Posted: Tue 2nd Feb 2016

Planning Inspection

news.wales / newyddion.cymru
This article is old - Published: Tuesday, Feb 2nd, 2016

Powys County Council has welcomed a planning inspector’s ruling that enforcement action against an unauthorised Llandegley development was correct. ‌​‌​‌​​​‍‌​‌​​‌‌‌‍‌​‌‌​​‌​‍‌​‌‌‌​‌‌‍‌​‌‌‌‌​​

The Inspector ruled that the appeal against an enforcement notice issued by the county council for in respect of unauthorised development at Mellowcroft, Llandegley, was only partially successful and that the remainder failed and the enforcement notices upheld subject to variations. ‌​‌​‌​​​‍‌​‌​​‌‌‌‍‌​‌‌​​‌​‍‌​‌‌‌​‌‌‍‌​‌‌‌‌​​

An application by the appellant for costs against the council for unreasonable action behaviour was also dismissed. The rulings follow an enforcement appeal inquiry including site visit held in October. ‌​‌​‌​​​‍‌​‌​​‌‌‌‍‌​‌‌​​‌​‍‌​‌‌‌​‌‌‍‌​‌‌‌‌​​

Cabinet Member for Planning, Councillor Avril York said: “The Planning Inspector’s decision sends out a clear message that the council’s actions against an unauthorised development Llandegley was absolutely necessary and correct. ‌​‌​‌​​​‍‌​‌​​‌‌‌‍‌​‌‌​​‌​‍‌​‌‌‌​‌‌‍‌​‌‌‌‌​​

“While the Inspector found certain structures to be immune from the enforcement action taken against unauthorised operational development, these structures would still need to be removed from the site to comply with the enforcement notice served in respect of the unauthorised change of use, as they were constructed with the intention of serving the use of the site as a retreat. In assessing the planning matters, the Inspector found that the proposal would result in a significant increase in risk to highway safety due to the significant shortfall in visibility. ‌​‌​‌​​​‍‌​‌​​‌‌‌‍‌​‌‌​​‌​‍‌​‌‌‌​‌‌‍‌​‌‌‌‌​​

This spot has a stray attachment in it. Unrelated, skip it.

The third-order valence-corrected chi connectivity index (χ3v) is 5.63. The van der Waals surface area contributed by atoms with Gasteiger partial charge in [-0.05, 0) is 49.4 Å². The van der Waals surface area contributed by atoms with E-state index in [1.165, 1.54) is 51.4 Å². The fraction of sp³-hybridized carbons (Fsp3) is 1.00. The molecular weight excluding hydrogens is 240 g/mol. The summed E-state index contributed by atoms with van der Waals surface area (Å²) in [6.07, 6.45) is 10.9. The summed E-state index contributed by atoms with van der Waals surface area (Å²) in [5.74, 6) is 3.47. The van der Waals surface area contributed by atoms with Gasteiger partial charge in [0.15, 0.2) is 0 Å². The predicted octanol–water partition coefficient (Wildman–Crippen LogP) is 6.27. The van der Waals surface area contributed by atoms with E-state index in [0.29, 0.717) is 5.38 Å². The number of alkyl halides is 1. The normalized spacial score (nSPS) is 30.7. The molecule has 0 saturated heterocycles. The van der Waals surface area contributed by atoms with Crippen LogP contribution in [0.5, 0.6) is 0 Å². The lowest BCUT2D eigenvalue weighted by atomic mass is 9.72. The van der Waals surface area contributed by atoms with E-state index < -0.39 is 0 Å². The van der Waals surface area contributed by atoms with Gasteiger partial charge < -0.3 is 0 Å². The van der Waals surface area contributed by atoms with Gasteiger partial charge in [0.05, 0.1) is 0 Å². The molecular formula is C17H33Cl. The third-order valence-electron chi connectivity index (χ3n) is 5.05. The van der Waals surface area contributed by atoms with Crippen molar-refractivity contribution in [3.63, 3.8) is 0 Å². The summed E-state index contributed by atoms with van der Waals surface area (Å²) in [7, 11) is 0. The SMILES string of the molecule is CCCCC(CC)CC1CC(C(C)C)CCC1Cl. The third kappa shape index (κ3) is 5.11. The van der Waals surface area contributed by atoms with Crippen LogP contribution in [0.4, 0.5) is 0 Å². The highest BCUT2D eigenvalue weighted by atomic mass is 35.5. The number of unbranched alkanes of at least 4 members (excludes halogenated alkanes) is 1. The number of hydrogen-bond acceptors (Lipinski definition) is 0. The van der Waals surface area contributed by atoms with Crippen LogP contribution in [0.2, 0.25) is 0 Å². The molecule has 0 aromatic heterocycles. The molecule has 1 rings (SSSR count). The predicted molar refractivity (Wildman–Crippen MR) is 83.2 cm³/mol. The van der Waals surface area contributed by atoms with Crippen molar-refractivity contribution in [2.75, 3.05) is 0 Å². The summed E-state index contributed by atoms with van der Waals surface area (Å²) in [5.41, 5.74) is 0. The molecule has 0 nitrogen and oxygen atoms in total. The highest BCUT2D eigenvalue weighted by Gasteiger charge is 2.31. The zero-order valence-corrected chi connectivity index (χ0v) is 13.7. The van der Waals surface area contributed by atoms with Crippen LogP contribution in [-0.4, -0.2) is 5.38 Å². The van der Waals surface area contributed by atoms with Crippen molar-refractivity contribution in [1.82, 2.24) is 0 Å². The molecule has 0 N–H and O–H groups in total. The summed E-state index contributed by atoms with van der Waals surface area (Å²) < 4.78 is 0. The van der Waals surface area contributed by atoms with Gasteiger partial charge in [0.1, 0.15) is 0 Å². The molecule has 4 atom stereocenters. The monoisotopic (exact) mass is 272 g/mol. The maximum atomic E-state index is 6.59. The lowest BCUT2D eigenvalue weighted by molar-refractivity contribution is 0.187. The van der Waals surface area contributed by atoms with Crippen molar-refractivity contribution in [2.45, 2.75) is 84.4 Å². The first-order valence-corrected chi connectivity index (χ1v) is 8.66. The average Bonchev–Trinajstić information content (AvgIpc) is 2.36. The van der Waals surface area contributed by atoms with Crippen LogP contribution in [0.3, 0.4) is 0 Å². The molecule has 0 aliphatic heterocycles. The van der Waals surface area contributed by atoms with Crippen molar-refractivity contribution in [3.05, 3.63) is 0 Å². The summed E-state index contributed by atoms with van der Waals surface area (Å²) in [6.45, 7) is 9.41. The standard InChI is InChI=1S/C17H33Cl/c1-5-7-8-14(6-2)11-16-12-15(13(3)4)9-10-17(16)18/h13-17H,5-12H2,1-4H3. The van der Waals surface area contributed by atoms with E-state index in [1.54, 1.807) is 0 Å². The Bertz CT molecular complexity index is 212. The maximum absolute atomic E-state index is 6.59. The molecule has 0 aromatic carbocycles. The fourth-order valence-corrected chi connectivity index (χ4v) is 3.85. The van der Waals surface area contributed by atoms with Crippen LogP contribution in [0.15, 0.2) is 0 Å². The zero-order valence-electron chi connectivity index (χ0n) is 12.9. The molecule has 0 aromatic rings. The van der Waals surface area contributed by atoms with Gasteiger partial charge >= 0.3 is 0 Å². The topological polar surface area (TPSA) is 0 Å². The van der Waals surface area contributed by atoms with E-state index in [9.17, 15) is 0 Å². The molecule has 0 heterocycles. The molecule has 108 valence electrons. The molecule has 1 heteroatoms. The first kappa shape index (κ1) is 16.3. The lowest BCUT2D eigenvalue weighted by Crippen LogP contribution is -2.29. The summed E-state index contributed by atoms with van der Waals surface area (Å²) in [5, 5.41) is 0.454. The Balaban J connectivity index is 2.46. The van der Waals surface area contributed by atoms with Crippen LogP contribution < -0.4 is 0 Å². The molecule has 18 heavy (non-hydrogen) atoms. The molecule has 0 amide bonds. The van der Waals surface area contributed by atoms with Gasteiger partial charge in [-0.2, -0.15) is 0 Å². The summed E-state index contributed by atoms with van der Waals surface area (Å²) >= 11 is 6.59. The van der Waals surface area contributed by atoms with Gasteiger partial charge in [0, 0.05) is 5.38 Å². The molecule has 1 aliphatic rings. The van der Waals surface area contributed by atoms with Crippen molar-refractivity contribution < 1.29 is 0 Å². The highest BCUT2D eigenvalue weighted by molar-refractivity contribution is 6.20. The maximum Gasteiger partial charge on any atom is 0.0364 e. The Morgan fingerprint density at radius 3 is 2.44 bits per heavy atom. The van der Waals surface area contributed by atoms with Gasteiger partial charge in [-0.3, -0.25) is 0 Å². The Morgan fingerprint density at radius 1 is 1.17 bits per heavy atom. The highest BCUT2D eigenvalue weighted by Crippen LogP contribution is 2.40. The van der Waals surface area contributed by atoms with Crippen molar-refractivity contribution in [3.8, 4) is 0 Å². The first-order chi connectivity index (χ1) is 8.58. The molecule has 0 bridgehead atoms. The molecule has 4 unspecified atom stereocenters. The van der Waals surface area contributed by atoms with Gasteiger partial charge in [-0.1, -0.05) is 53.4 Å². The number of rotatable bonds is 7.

“The Inspector considered that the appellant’s case for a rural enterprise dwelling met the functional test as set out in national guidance Technical Advice Note 6, however she considered that it failed the time test and financial test, and therefore she concluded that a temporary permission would not be appropriate in these circumstances. ‌​‌​‌​​​‍‌​‌​​‌‌‌‍‌​‌‌​​‌​‍‌​‌‌‌​‌‌‍‌​‌‌‌‌​​

“She also agreed with the council’s requirement for an otter and a water vole survey to be carried out. ‌​‌​‌​​​‍‌​‌​​‌‌‌‍‌​‌‌​​‌​‍‌​‌‌‌​‌‌‍‌​‌‌‌‌​​

“The case was lengthy and complex and officers conducted themselves professionally, a fact that is evident with the dismissal of an application made for costs by the appellant on the basis of unreasonable behaviour and causing unnecessary expense,” she added. ‌​‌​‌​​​‍‌​‌​​‌‌‌‍‌​‌‌​​‌​‍‌​‌‌‌​‌‌‍‌​‌‌‌‌​​



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